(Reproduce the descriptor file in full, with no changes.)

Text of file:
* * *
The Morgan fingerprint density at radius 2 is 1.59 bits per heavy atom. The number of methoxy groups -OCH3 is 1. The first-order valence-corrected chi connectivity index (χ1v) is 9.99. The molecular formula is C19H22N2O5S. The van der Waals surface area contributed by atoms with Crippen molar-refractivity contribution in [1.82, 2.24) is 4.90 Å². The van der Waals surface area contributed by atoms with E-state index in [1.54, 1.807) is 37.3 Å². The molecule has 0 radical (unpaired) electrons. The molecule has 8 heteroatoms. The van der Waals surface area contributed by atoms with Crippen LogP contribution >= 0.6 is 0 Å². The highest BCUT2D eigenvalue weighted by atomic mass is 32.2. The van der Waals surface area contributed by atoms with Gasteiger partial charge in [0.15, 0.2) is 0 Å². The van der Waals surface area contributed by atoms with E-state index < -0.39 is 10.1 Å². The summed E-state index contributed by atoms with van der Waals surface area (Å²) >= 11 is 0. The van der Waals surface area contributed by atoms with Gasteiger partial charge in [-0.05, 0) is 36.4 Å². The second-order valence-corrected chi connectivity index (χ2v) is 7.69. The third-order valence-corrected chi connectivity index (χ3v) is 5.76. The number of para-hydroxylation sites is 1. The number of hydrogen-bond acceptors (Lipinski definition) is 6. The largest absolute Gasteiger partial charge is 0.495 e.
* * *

The Morgan fingerprint density at radius 2 is 1.59 bits per heavy atom. The number of methoxy groups -OCH3 is 1. The first-order valence-corrected chi connectivity index (χ1v) is 9.99. The molecular formula is C19H22N2O5S. The van der Waals surface area contributed by atoms with Crippen molar-refractivity contribution in [1.82, 2.24) is 4.90 Å². The van der Waals surface area contributed by atoms with E-state index in [1.54, 1.807) is 37.3 Å². The molecule has 0 radical (unpaired) electrons. The molecule has 8 heteroatoms. The van der Waals surface area contributed by atoms with Crippen LogP contribution >= 0.6 is 0 Å². The highest BCUT2D eigenvalue weighted by atomic mass is 32.2. The van der Waals surface area contributed by atoms with Gasteiger partial charge in [0.15, 0.2) is 0 Å². The van der Waals surface area contributed by atoms with E-state index < -0.39 is 10.1 Å². The summed E-state index contributed by atoms with van der Waals surface area (Å²) >= 11 is 0. The van der Waals surface area contributed by atoms with Gasteiger partial charge in [-0.05, 0) is 36.4 Å². The second-order valence-corrected chi connectivity index (χ2v) is 7.69. The third-order valence-corrected chi connectivity index (χ3v) is 5.76. The number of para-hydroxylation sites is 1. The number of hydrogen-bond acceptors (Lipinski definition) is 6. The largest absolute Gasteiger partial charge is 0.495 e.